Washington Bud Company
Smokey Point, WA
Recently, it became apparent we have added competition for the cannabinoids we grow. I should have seen it coming, but it smacked me in the face when I actually saw massive amounts of hemp biomass stored alongside my paltry 10-pound bag of high-THC sugar leaf in a licensed cannabis processing facility. Then I visited a well-stocked glass/CBD shop, finding sophisticated products well beyond CBD topicals.
Decades of advocacy to get hemp fields back into production resulted in the Agricultural Improvement Act of 2018 that made hemp cultivation a legal activity across the United States. Fiber! Fuel! Environmentally friendly paper, plastics and protein! Sustainable building materials! Yes! The evolution of the industrial hemp industry can literally change the world.
But in practice, industrial hemp is not the focus so far. The focus of the hemp industry right now is female-only cannabis bred for low-THC and cultivated for consumption of its cannabinoid content. And though cannabidiol was the initial star of the chemist’s isolation practices, other cannabinoids are now not only being isolated but synthetically created and sold on the open market for human consumption.
The chemists are busy developing processes to pull apart the plant, alter its naturally balanced derivatives and put them together in unnatural ways in hopes of gaining a unique marketing edge. This activity is best for a pharmaceutical lab as designer personalized medicine is certainly within our future. Semi-synthetic delta-8 THC and semi-synthetic delta-9 THC conversions from CBD are a recent example, showing up in both the unregulated and regulated markets. Delta-8 is likened to “THC Lite,” still psychoactive but not the heavy hitter of delta-9 THC. We will likely hear of more synthetically created compounds as chemists develop new processes in an unregulated environment, but should we be wary of the lack of research around consuming minor and synthetic cannabinoids in concentrations?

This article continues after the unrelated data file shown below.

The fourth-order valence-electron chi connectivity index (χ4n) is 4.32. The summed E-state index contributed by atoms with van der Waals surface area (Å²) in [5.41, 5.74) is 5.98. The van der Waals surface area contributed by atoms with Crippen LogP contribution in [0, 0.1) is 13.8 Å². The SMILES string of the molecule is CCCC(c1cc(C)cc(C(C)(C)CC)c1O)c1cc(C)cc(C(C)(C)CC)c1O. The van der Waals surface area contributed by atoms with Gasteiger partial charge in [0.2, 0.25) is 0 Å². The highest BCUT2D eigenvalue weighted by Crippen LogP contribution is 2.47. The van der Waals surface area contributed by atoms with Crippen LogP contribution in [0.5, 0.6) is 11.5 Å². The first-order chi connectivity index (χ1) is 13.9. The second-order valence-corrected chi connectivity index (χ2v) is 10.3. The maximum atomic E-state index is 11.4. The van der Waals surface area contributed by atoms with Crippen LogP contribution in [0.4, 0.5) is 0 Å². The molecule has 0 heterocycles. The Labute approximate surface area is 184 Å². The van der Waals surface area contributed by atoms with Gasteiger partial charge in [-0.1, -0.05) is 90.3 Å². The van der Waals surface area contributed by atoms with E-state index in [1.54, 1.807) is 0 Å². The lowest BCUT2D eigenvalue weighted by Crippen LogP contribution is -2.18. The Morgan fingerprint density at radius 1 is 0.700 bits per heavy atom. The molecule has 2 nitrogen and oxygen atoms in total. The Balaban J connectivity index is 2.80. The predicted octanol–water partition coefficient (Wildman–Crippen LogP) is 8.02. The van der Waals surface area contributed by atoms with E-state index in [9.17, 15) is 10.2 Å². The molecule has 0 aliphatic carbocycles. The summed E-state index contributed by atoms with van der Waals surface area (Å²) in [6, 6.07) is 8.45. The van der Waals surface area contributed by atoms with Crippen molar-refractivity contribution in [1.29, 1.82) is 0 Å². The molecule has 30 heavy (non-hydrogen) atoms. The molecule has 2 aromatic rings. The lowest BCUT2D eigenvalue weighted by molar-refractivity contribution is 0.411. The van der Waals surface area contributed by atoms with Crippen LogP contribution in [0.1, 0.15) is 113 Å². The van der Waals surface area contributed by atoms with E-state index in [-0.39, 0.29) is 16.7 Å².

The economics of making isolated cannabinoids from hemp makes financial sense since unregulated biomass qualifying as hemp is a fraction of the cost compared to biomass grown for the regulated systems. I get it, but I also wonder about how the unintended consequences of the Agricultural Improvement Act of 2018 will affect the regulated cannabis markets.
A solution may be to redefine hemp as plants grown for industrial non-consumption products, as opposed to plants grown for cannabinoid consumption. Industrial-purposed hemp and cannabinoid-purposed hemp are different cultivars. They are planted differently, grow differently, are harvested differently, processed differently and should be treated differently in regulations. Making the defining line based upon a randomly chosen THC content is ridiculous and always has been.
My hope is that industrial hemp will put the world onto a sustainable track and eventually replace oil-derived plastics, wood-fiber paper and resource-sucking cotton production, but it will take a shift in focus to develop the tools to convert this wonder plant into usable industrial products.
In the meantime, we will forge ahead with our over-regulated, naturally derived, high delta-9 THC crops and hope to survive another wrinkle in the legalization of cannabis.